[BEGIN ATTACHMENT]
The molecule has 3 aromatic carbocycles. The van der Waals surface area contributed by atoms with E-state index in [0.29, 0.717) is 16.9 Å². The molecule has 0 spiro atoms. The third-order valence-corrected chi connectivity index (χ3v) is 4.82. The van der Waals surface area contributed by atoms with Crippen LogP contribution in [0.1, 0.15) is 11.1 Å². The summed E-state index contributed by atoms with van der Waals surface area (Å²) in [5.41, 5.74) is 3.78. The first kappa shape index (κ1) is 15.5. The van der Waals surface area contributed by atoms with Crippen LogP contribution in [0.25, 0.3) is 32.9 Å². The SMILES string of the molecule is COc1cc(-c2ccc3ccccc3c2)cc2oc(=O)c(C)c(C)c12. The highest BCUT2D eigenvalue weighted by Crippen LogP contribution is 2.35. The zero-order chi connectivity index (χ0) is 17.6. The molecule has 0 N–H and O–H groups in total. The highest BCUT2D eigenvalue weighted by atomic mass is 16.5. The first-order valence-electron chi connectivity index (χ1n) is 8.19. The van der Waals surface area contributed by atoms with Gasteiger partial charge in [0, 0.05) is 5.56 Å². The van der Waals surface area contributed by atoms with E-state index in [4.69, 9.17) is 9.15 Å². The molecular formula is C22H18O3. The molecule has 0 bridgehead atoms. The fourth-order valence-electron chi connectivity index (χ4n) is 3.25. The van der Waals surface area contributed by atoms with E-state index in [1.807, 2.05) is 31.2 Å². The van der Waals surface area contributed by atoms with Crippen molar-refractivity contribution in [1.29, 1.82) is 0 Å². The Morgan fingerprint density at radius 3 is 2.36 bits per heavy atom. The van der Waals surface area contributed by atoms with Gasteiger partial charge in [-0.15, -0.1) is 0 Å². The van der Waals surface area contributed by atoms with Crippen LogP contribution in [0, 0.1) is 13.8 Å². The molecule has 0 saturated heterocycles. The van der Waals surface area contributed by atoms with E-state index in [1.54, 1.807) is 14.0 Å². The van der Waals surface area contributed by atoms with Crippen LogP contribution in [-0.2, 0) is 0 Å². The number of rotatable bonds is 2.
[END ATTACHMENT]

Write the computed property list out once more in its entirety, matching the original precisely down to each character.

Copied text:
The molecule has 3 aromatic carbocycles. The van der Waals surface area contributed by atoms with E-state index in [0.29, 0.717) is 16.9 Å². The molecule has 0 spiro atoms. The third-order valence-corrected chi connectivity index (χ3v) is 4.82. The van der Waals surface area contributed by atoms with Crippen LogP contribution in [0.1, 0.15) is 11.1 Å². The summed E-state index contributed by atoms with van der Waals surface area (Å²) in [5.41, 5.74) is 3.78. The first kappa shape index (κ1) is 15.5. The van der Waals surface area contributed by atoms with Crippen LogP contribution in [0.25, 0.3) is 32.9 Å². The SMILES string of the molecule is COc1cc(-c2ccc3ccccc3c2)cc2oc(=O)c(C)c(C)c12. The highest BCUT2D eigenvalue weighted by Crippen LogP contribution is 2.35. The zero-order chi connectivity index (χ0) is 17.6. The molecule has 0 N–H and O–H groups in total. The highest BCUT2D eigenvalue weighted by atomic mass is 16.5. The first-order valence-electron chi connectivity index (χ1n) is 8.19. The van der Waals surface area contributed by atoms with Gasteiger partial charge in [0, 0.05) is 5.56 Å². The van der Waals surface area contributed by atoms with E-state index in [4.69, 9.17) is 9.15 Å². The molecular formula is C22H18O3. The molecule has 0 bridgehead atoms. The fourth-order valence-electron chi connectivity index (χ4n) is 3.25. The van der Waals surface area contributed by atoms with E-state index in [1.807, 2.05) is 31.2 Å². The van der Waals surface area contributed by atoms with Crippen molar-refractivity contribution in [1.29, 1.82) is 0 Å². The Morgan fingerprint density at radius 3 is 2.36 bits per heavy atom. The van der Waals surface area contributed by atoms with Gasteiger partial charge in [-0.15, -0.1) is 0 Å². The van der Waals surface area contributed by atoms with Crippen LogP contribution in [0, 0.1) is 13.8 Å². The molecule has 0 saturated heterocycles. The van der Waals surface area contributed by atoms with E-state index in [1.54, 1.807) is 14.0 Å². The van der Waals surface area contributed by atoms with Crippen LogP contribution in [-0.2, 0) is 0 Å². The number of rotatable bonds is 2.